Narconon Review: Arrowhead

Drugs and Families in Society

Drug Rehab Graduate Russ

When a person has been on drugs for any length of time, he tends to drop out of mainstream society. He may go out of touch with his family, becoming estranged from those who really care about him. The drug user often will try to do anything he can just to obtain drugs so he can function. This can include lying to and stealing from those he loves. He may not even be trying to get high any more but to just maintain some kind of stable functioning and avoid withdrawal symptoms.

Why Teens Use Drugs

While some have said that alienation from society is a cause of drug abuse among youth, more recent studies have shown that peer pressure and influence from other teens probably accounted for more young people's drug use than alienation. Other factors affect the likelihood of youth using drugs including the frequency of having family dinners together. For several years, studies by the National Center on Addiction and Substance Abuse at Columbia University (CASA) have shown the importance of family dinners on teenagers' drug use. Those who have less frequent dinners together are more likely to smoke, drink, use marijuana and have access to prescription drugs than those who dine five or more nights a week with their family. Parents may not realize the strong anti-drug effect they can have on their children.

When a person has gone down the road of drug abuse however, it is often up to the family to find an effective and safe rehab program for a family member. Luckily, there is help available at Narconon centers.

Narconon Offers Help to Get Off Drugs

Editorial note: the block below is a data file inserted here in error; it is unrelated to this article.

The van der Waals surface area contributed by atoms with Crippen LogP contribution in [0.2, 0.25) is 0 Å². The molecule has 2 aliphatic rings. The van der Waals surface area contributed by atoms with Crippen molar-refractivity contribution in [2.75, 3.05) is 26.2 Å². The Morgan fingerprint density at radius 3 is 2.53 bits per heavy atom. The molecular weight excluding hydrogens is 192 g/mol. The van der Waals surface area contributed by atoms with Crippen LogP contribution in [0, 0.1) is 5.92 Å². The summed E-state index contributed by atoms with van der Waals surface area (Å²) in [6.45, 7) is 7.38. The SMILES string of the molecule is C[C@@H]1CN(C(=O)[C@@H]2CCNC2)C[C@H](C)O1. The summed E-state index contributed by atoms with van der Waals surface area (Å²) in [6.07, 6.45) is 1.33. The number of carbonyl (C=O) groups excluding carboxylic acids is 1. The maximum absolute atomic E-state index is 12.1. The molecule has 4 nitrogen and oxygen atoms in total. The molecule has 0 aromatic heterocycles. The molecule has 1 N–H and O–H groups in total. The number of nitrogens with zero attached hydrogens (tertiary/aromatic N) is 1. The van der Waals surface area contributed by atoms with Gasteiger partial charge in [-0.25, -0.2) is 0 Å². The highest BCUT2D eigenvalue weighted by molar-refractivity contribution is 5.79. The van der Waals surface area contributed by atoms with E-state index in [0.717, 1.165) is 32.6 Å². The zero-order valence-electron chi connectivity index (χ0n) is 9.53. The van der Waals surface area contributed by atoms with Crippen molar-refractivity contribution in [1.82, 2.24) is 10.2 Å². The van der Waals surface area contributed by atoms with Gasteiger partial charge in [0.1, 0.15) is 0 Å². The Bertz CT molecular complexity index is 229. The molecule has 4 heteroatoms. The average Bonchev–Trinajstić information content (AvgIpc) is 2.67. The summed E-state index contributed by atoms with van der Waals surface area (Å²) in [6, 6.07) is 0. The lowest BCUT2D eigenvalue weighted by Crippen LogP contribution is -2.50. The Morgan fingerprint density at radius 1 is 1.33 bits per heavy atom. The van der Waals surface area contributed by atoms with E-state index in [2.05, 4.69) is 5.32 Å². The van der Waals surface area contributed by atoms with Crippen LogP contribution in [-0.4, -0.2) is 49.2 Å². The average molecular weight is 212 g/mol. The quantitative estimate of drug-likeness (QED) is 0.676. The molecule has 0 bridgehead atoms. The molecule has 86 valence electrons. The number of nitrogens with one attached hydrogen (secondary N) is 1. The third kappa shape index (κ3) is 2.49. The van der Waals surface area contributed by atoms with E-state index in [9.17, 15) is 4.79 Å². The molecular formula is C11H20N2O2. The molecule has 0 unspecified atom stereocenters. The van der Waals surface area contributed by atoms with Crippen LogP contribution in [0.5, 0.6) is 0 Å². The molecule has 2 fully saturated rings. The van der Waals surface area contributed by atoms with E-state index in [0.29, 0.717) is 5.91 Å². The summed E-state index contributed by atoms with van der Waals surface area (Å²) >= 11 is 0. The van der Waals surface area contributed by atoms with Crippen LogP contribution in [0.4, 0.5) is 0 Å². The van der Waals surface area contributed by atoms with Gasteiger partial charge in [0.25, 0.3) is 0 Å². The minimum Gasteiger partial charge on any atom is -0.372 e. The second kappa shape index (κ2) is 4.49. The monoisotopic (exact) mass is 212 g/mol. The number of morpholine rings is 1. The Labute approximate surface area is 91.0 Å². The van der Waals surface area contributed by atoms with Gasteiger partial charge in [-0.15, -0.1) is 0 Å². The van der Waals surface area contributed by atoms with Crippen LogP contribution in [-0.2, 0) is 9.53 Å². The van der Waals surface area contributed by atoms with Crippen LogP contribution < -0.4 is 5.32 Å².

The Narconon program started in 1966, when it was founded in an Arizona State prison by inmate William Benitez. Since that time it has grown to nearly fifty rehab centers on six continents plus dozens more drug education and prevention centers.

The rehab program at Narconon is effective in helping a former drug user to handle both the physical and the mental or emotional issues of drug usage. The program at Narconon does not use one drug to substitute for another. Tens of thousands of people have succeeded in kicking the drug habit and maintaining lasting sobriety after graduating from the Narconon program.

Russ Finds Lasting Sobriety at Narconon Arrowhead

Russ was one of the lucky people who came to Narconon before it was too late. He said before he got to Narconon Arrowhead in Oklahoma that he had tried other rehab programs but never really was able to stay clean for more than a few days. Since he finished the Narconon program, he had been clean for more than two years when he recorded this interview.

Russ said his biggest win on the Narconon program was just the fact that "I could go to bed and get up in the morning and not have to get high just to get out of bed. Instead, I was able to get up and be a functioning human being again rather than being addicted to drugs."

Russ also said since he finished the program at Narconon Arrowhead, his family is ready to welcome him back home again. This is a major win he said as he hadn't talked to his mother more than a few times in many years and he used to steal from his father to buy drugs.

He added, "The program worked great for me! I don't know what I would have done without it. Every day now I know I'm going to be a successful person."

Drug Rehab Graduate Review Russ

Russ continued, "My life has completely changed (since the Narconon program). I know I don't have to use drugs and I don't have to go out and hunt or rob or steal from people to get what I need to get out of bed. Now it's just great to know when I get up in the morning, I can go to work and be a happy member of society."

Find out more about the Narconon program for you or your family member. Contact us today.


  • The Importance of Family Dinners VII: Press release from The Center on Addiction and Substance Abuse. Sept. 22, 2011. Available online at:
  • The Guilt-Trip Casserole: The Family Dinner, The New York Times. October 2, 2009, online at:
  • Warner, Richard W., Jr. and Swisher, John D., Alienation and Drug Abuse: Synonymous? Published in the NASSP, available online at:

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